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|Articles - May 2011|
|Wednesday, April 20, 2011|
Oregon commercial fishermen hauled in 211 million pounds of seafood in 2009, a 3% bump up from 2008, but fathoms below 2005’s 313-million-pound haul. Still, quantity does not always increase value: Revenue earned by the actual fishermen rose 4.4% to $104.7 million, near the peak of $105.9 million in 2006. Dungeness crab doubled its value since 1990, now accounting for 41% of revenue. Groundfish was the next most valuable “fish,” followed by tuna, pink shrimp, whiting, “other” and finally, salmon, representing only 3% of revenue, a big dive from 1990 when it represented 13%. Oregon salmon fishers’ best year of the decade was 2004, when they caught 5.9 million pounds and earned $13 million in revenue. Primarily used for imitation crabmeat, whiting accounted for 30% of the catch, the largest of all the fisheries, but it only brought in 4% of revenue. The “other” fishery has grown rapidly in value and volume in recent years, largely driven by Pacific sardine harvests.
Sunday, February 15, 2015
BY LINDA BAKER | OB EDITOR
As the investigation against the governor moves forward, those of us in the news business should reflect on our own potential for subverting the democratic process.
Wednesday, January 28, 2015
BY LINDA BAKER | OB EDITOR
What is the impact of the legal pot industry on carbon emissions?
Friday, January 23, 2015
BY DAN COOK | PHOTOS BY JASON E. KAPLAN
A real-estate developer and a Lithia Motors executive aim to revamp the city's forlorn downtown.
Thursday, January 15, 2015
BY JACOB PALMER | OB DIGITAL NEWS EDITOR
Consumers love the savings they get from low oil prices, but how has business been affected?
Wednesday, February 25, 2015
BY JASON NORRIS, CFA | OB GUEST BLOGGER
Pets.com, GeoCities, eToys, and WorldCom … blasts-from-the-past that all signify the late 1990s Internet bubble. Yet we believe the dynamics of the market, specifically in technology stocks, are much different today than it was during the late 1990s.
Monday, January 26, 2015
The day after this issue goes to press, the city of Medford will host its annual business conference. The event features Minoli Ratnatunga, co-author of the Milken Institute’s annual “Best-Performing Cities” report. Preliminary data suggests that Medford is likely to retain its No. 1 ranking among best-performing small cities for having a higher concentration of high-tech firms than the national average.
Thursday, February 26, 2015
BY KIM MOORE | OB RESEARCH EDITOR
Employment in Oregon is almost back up to prerecession levels — and employers are having to work harder to entice talented staff to join their ranks. This year’s 100 Best Companies to Work For in Oregon project showcases the kind of quality workplaces that foster happy employees.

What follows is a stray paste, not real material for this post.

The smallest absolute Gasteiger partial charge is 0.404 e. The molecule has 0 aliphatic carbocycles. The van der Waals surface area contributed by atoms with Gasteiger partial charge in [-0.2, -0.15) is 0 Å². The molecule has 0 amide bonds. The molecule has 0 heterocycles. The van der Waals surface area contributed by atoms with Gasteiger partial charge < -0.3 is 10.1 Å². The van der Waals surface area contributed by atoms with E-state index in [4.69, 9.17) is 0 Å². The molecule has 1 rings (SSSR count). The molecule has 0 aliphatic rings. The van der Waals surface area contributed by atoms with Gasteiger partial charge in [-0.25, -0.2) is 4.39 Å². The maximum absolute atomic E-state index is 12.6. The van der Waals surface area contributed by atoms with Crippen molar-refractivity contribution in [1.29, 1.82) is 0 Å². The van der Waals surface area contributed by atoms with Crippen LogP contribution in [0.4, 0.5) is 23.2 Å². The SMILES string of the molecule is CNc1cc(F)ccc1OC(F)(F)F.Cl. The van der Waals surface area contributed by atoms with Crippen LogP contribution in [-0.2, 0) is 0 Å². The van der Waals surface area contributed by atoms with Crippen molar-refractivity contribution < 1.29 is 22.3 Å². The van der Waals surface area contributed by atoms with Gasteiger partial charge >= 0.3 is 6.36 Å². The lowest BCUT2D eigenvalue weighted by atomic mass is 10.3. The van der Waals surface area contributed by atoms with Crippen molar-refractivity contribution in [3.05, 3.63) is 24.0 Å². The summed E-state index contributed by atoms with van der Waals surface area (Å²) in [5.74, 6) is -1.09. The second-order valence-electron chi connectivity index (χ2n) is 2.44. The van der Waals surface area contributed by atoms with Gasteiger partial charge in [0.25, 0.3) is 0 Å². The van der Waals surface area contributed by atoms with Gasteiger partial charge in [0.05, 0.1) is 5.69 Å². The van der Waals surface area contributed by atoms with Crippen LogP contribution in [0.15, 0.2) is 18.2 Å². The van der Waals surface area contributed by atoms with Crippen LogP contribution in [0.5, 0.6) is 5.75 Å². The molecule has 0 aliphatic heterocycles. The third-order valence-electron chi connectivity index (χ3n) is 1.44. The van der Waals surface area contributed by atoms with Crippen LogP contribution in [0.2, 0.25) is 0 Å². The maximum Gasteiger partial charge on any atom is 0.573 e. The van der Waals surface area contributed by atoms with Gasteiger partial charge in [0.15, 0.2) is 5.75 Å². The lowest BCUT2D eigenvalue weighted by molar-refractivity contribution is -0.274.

|The 100 Best Companies to Work For in Oregon|
|Help Wanted: Poached Jobs aids restaurateurs |
|How Oregon will survive the loss of Hanjin|
|On the Brink|
|Thy neighbor's house|
|How a Utah-based essential oils company cornered the Oregon market|
|Green Rush: Cashing in on legal marijuana|
|McDonalds pledges to stop selling chicken raised with antibiotics|
|Uber invests in mapping software, setting up contention with Google|
|Bill Gates leads Forbes' richest people list|
|Oil continues to gain on supply risks|
|With AmEx out, Costco turns to Visa, Citi|
|California gas prices spike|
|SeaWorld aims to alter marketing strategy|
Generations of students and graduates have been plagued by the question: What is my true calling in life? Four alumni from Corban University’s Hoff School of Business who graduated in different decades say the school helped them find the answer by giving them a practical, well-rounded education.
It’s happening whether anyone’s ready or not. Businesses here in Oregon and across the U.S. are already experiencing the effects of the largest generational shift in recent history, and these changing tides will impact every level of the workplace — from a company’s executive leadership to its cultural core.
Success stories spotlight meaningful career opportunities in Oregon's diverse and lucrative tourism industry.
Parkinson's Resources of Oregon (PRO) is pleased to announce, long standing Intel manager, Kelly Sweeney has joined the agency’s Board of Directors as a member at large.
Local businesses interested in offering retail items, food and beverage, or passenger services at Portland International Airport are invited to attend one of two meetings on March 17.
The Firm was recognized for the strength of its case matters during 2014, including precedents set or verdicts with notable high dollar amounts at stake.